Consumer and market interest in green, environmentally friendly, organic, local and sustainable products has encouraged much discussion and debate about sustainable production practices and certification in the commercial floriculture industry. Many ask: “What is sustainable production and why should I become certified?”
Depending on who you ask, you will get a variety of opinions and answers. Broadly defined, the goal of sustainable production is to reduce environmental degradation; maintain, enhance agricultural productivity and profitability; promote economic viability; conserve resources and energy; and maintain stable communities and quality of life.
As we all know, the floriculture industry is not alone when it comes to selling ornamental plants. It is part of the collective $148 billion green industry that includes nursery and greenhouse producers and landscape service providers, as well as wholesale and retail distributors. Therefore, it is important for us to determine what the entire green industry is doing in terms of sustainability.
In order to determine this, we developed a questionnaire that was distributed to about 1,000 greenhouse and nursery operations across the United States. The objectives of the survey were to create a benchmark of the current and future sustainable production practices of greenhouse and nursery producers, their future plans and to determine if differences exist based on attitudes and perceived obstacles by income, grower type and business classification.
By examining producer differences, marketers and suppliers may have a better idea which growers would be more likely to adopt the alternative methods and which impediments dissuade businesses to not adopt sustainable production practices or certification.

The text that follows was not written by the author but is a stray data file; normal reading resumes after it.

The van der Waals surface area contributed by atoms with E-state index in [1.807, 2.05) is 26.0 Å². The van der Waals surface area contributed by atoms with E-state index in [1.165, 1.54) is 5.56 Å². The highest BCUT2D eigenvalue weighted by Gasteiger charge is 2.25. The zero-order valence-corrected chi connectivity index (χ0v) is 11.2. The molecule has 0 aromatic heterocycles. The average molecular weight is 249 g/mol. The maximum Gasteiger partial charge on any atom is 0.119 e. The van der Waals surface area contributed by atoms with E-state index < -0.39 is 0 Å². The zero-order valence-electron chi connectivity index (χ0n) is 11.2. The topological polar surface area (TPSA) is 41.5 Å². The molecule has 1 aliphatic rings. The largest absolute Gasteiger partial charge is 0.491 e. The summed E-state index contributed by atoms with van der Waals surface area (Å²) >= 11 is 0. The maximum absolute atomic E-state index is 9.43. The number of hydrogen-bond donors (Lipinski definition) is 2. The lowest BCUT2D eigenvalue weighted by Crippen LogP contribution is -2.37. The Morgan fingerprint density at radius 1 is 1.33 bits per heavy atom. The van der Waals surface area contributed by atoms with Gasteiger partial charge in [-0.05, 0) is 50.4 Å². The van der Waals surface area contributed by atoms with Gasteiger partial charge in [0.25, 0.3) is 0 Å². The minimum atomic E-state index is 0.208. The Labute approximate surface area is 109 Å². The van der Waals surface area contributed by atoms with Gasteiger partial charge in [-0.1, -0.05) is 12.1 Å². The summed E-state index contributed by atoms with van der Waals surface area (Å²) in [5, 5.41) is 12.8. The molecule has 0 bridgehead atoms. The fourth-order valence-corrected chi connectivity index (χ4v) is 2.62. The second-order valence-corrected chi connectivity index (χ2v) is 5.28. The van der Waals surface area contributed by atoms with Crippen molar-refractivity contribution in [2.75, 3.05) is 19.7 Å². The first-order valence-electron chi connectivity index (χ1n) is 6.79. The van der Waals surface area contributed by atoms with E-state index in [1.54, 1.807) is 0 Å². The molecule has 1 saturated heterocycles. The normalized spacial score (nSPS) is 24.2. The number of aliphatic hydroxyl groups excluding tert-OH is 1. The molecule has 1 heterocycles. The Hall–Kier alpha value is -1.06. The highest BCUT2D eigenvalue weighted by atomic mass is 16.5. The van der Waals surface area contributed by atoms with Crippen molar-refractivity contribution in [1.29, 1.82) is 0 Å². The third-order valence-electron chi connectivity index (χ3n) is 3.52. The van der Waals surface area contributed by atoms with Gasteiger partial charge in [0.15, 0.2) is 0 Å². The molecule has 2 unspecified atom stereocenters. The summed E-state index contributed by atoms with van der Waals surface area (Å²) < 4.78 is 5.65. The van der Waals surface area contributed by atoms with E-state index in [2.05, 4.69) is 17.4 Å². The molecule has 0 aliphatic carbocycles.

Grower & Operation Demographics
Florida (16.8 percent) had the highest percentage of survey returns followed by California (10.4 percent), Pennsylvania (8.8 percent), North Carolina (8.9 percent), Texas (5.6 percent) and New York (5.6 percent), thus showing appropriate representation from key green industry production areas.
Survey respondents’ average total square footage and covered production area were 515,822 and 120,536 square feet, respectively. The average uncovered production area was 474,674 square feet.
Fewer than half (46.6 percent) of respondents reported gross income less than or equal to $99,999, with the second largest category (14.4 percent) reported as gross sales between $100,000 and $249,999 showing a large portion of green industry businesses were small based on income.
The majority of respondents classified themselves as growing shrubs and woody ornamentals (36.8 percent) followed by container perennials (14.8 percent) and bedding plants (10.9 percent). Based on income reported, the largest percentage of sales by customer group was to cash-and-carry customers (34.3 percent), followed by landscape service providers (18.1 percent). Survey respondents were equally classified as retailers (22.4 percent), wholesalers (18.4 percent), growers (22.4 percent) or some combination (28.8 percent).
Current & Future Sustainable Production Practices